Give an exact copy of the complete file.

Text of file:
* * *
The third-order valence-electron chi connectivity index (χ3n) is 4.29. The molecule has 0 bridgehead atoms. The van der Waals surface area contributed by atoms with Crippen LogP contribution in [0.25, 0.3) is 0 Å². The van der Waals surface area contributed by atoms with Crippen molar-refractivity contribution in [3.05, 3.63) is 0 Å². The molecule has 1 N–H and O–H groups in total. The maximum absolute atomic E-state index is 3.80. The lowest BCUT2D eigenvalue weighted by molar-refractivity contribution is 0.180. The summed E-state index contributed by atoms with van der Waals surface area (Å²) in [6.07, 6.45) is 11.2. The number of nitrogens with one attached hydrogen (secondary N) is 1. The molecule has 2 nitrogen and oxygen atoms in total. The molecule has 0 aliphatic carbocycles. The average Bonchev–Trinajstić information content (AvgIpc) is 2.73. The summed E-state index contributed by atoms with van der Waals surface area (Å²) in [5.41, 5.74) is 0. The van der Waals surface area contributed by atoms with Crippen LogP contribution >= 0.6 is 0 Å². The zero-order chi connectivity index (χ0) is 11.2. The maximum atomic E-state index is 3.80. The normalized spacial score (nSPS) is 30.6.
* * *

The third-order valence-electron chi connectivity index (χ3n) is 4.29. The molecule has 0 bridgehead atoms. The van der Waals surface area contributed by atoms with Crippen LogP contribution in [0.25, 0.3) is 0 Å². The van der Waals surface area contributed by atoms with Crippen molar-refractivity contribution in [3.05, 3.63) is 0 Å². The molecule has 1 N–H and O–H groups in total. The maximum absolute atomic E-state index is 3.80. The lowest BCUT2D eigenvalue weighted by molar-refractivity contribution is 0.180. The summed E-state index contributed by atoms with van der Waals surface area (Å²) in [6.07, 6.45) is 11.2. The number of nitrogens with one attached hydrogen (secondary N) is 1. The molecule has 2 nitrogen and oxygen atoms in total. The molecule has 0 aliphatic carbocycles. The average Bonchev–Trinajstić information content (AvgIpc) is 2.73. The summed E-state index contributed by atoms with van der Waals surface area (Å²) in [5.41, 5.74) is 0. The van der Waals surface area contributed by atoms with Crippen LogP contribution >= 0.6 is 0 Å². The zero-order chi connectivity index (χ0) is 11.2. The maximum atomic E-state index is 3.80. The normalized spacial score (nSPS) is 30.6.